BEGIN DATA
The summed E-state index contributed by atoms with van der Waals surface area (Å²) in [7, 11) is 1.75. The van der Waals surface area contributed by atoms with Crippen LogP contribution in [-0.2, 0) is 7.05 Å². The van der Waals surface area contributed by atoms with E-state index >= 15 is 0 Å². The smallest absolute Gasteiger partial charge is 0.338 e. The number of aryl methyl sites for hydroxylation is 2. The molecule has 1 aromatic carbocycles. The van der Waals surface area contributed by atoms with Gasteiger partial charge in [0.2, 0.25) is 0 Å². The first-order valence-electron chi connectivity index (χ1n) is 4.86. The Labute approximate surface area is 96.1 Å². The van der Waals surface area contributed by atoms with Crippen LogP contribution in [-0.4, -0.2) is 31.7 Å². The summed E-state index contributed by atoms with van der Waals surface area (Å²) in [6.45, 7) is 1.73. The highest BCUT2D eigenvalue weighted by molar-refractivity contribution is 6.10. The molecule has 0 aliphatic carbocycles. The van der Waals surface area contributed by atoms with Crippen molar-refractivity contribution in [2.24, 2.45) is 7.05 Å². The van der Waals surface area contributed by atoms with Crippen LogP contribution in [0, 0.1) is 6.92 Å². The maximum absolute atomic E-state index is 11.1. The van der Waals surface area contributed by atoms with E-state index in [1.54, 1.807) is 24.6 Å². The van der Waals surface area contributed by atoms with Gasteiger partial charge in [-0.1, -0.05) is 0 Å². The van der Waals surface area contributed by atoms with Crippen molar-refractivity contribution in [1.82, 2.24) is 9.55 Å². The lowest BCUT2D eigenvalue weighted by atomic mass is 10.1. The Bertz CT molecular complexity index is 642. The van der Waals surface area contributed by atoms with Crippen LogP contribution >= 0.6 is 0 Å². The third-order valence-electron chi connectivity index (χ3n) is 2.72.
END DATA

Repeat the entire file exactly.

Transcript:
The summed E-state index contributed by atoms with van der Waals surface area (Å²) in [7, 11) is 1.75. The van der Waals surface area contributed by atoms with Crippen LogP contribution in [-0.2, 0) is 7.05 Å². The van der Waals surface area contributed by atoms with E-state index >= 15 is 0 Å². The smallest absolute Gasteiger partial charge is 0.338 e. The number of aryl methyl sites for hydroxylation is 2. The molecule has 1 aromatic carbocycles. The van der Waals surface area contributed by atoms with Gasteiger partial charge in [0.2, 0.25) is 0 Å². The first-order valence-electron chi connectivity index (χ1n) is 4.86. The Labute approximate surface area is 96.1 Å². The van der Waals surface area contributed by atoms with Crippen LogP contribution in [-0.4, -0.2) is 31.7 Å². The summed E-state index contributed by atoms with van der Waals surface area (Å²) in [6.45, 7) is 1.73. The highest BCUT2D eigenvalue weighted by molar-refractivity contribution is 6.10. The molecule has 0 aliphatic carbocycles. The van der Waals surface area contributed by atoms with Crippen molar-refractivity contribution in [2.24, 2.45) is 7.05 Å². The van der Waals surface area contributed by atoms with Crippen LogP contribution in [0, 0.1) is 6.92 Å². The maximum absolute atomic E-state index is 11.1. The van der Waals surface area contributed by atoms with E-state index in [1.54, 1.807) is 24.6 Å². The van der Waals surface area contributed by atoms with Gasteiger partial charge in [-0.1, -0.05) is 0 Å². The van der Waals surface area contributed by atoms with Crippen molar-refractivity contribution in [1.82, 2.24) is 9.55 Å². The lowest BCUT2D eigenvalue weighted by atomic mass is 10.1. The Bertz CT molecular complexity index is 642. The van der Waals surface area contributed by atoms with Crippen LogP contribution >= 0.6 is 0 Å². The third-order valence-electron chi connectivity index (χ3n) is 2.72.